Kate banged her mug on the table, spilling cider. “Mr. Thorne! What are you doing?” She dashed along the road. Horses whinnied and stamped their hoofs as she passed.

“Lady Kate!” Hugh called.

Kate didn’t turn back, keeping her eyes fixed on Mr. Thorne, who stood over Hobbie with threatening fists. “Don’t touch him!” Kate yelled. “Step away!” She saw Mr. Thorne glance up at her, then down at Hobbie again. “Step away!” Mr. Thorne moved a few paces back as Kate arrived at the assault and crouched beside the boy.

Mr. Nettles, the farrier, came out of the smithy carrying various tools. “What’s all this?” he asked.

Hobbie sat up, weeping, rubbing his eyes with filthy hands, a large welt on his left cheekbone.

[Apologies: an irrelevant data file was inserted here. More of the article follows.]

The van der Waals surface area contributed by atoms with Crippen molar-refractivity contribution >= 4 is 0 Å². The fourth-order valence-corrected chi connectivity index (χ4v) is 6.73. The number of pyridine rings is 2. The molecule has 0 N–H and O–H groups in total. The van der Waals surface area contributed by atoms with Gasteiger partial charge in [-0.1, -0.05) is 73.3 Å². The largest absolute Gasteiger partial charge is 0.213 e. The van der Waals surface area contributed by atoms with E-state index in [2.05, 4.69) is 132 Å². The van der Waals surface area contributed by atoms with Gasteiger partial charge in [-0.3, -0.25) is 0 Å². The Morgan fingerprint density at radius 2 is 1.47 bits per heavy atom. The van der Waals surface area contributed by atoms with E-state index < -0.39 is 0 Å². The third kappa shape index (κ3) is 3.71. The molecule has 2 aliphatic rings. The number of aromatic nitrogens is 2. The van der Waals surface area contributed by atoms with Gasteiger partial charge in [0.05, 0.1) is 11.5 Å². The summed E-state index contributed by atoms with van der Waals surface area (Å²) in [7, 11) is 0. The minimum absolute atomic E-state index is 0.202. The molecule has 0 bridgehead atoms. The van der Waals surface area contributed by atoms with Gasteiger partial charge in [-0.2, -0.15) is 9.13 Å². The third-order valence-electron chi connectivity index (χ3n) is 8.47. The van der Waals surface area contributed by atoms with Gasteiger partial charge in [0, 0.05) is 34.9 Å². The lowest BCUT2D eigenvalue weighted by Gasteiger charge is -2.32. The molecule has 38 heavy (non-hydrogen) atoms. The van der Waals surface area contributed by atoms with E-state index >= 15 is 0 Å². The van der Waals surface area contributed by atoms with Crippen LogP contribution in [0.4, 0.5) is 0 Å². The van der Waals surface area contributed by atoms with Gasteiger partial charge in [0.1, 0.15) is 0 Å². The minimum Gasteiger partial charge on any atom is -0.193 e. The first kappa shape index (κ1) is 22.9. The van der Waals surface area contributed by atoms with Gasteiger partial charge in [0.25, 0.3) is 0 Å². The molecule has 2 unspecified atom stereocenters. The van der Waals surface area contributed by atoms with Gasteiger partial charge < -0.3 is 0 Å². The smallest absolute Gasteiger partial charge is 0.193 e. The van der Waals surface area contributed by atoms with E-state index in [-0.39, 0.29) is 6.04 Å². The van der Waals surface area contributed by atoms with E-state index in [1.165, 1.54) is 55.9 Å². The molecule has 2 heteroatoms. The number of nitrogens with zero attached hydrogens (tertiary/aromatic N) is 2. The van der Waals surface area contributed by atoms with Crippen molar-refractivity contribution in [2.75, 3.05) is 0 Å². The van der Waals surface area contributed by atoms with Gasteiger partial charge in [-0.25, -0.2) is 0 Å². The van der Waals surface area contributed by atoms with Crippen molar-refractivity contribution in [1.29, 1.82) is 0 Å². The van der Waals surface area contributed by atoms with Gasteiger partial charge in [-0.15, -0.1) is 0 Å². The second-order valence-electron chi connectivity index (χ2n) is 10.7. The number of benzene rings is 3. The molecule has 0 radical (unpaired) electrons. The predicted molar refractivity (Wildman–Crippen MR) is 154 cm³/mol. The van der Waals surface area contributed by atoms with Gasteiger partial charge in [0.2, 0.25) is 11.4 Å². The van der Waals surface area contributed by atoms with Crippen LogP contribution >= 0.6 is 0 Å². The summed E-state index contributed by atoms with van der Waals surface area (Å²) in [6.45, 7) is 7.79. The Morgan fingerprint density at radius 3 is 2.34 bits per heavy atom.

“There now, Hobbie, you’re all right.” Kate placed an arm around his shoulders. “Why did you strike him so?” she demanded, glaring at Mr. Thorne.

“He were laughing at me,” Mr. Thorne said, words accented with anger.

“Let me help the lad,” Hugh said.

Kate realised Hugh was standing behind her, holding her bonnet. Together they got Hobbie on his feet. He stood only as high as Kate’s shoulder.

“Thank’ee,” Hobbie squeaked. He grinned at Mr. Thorne. “Ar, hee hee, hee hee, hee–”

“He don’t learn!” Mr. Thorne barked with gnashing teeth and fists raised.

“Stop!” Kate ordered. She sprang sideways and grabbed a long heavy pair of hoof-cutters from Mr. Nettles. She took the tool in both hands and held it high like a bat. “Hit him again at your peril!”

Mr. Thorne froze. Mr. Nettles eyes bulged. Hobbie hiccuped.

Kate took an abrupt step forward, flounces swaying, braids swinging. “Hobbie is harmless – he laughs at everything.” She emphasized her words with short sharp vertical jabs of the cutters. “You are too proud, Mr. Thorne. Perhaps it will be your epitaph? Died the Twenty-seventh of October, Eighteen-forty-eight, for foolish pride! An ignoble inscription for your gravestone!”